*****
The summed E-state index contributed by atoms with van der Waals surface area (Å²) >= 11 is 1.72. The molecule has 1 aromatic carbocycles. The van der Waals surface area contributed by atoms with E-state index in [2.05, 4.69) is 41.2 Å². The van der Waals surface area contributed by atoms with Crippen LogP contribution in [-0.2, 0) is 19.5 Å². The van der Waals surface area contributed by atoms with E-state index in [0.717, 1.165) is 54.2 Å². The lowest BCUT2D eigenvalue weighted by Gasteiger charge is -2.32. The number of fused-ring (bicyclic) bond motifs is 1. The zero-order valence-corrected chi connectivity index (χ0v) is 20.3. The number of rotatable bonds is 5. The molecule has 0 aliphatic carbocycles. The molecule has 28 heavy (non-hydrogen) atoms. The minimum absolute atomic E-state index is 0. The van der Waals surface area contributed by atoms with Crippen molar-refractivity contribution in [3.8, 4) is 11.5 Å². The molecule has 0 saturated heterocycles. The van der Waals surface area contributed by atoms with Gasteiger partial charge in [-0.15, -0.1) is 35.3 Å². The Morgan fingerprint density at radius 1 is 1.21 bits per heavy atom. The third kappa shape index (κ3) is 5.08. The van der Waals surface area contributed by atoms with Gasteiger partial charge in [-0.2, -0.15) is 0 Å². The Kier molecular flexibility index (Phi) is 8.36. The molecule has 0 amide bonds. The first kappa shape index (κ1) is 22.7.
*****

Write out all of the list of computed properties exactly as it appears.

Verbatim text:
The summed E-state index contributed by atoms with van der Waals surface area (Å²) >= 11 is 1.72. The molecule has 1 aromatic carbocycles. The van der Waals surface area contributed by atoms with E-state index in [2.05, 4.69) is 41.2 Å². The van der Waals surface area contributed by atoms with Crippen LogP contribution in [-0.2, 0) is 19.5 Å². The van der Waals surface area contributed by atoms with E-state index in [0.717, 1.165) is 54.2 Å². The lowest BCUT2D eigenvalue weighted by Gasteiger charge is -2.32. The number of fused-ring (bicyclic) bond motifs is 1. The zero-order valence-corrected chi connectivity index (χ0v) is 20.3. The number of rotatable bonds is 5. The molecule has 0 aliphatic carbocycles. The molecule has 28 heavy (non-hydrogen) atoms. The minimum absolute atomic E-state index is 0. The van der Waals surface area contributed by atoms with Crippen molar-refractivity contribution in [3.8, 4) is 11.5 Å². The molecule has 0 saturated heterocycles. The van der Waals surface area contributed by atoms with Gasteiger partial charge in [-0.15, -0.1) is 35.3 Å². The Morgan fingerprint density at radius 1 is 1.21 bits per heavy atom. The third kappa shape index (κ3) is 5.08. The van der Waals surface area contributed by atoms with Gasteiger partial charge in [-0.2, -0.15) is 0 Å². The Kier molecular flexibility index (Phi) is 8.36. The molecule has 0 amide bonds. The first kappa shape index (κ1) is 22.7.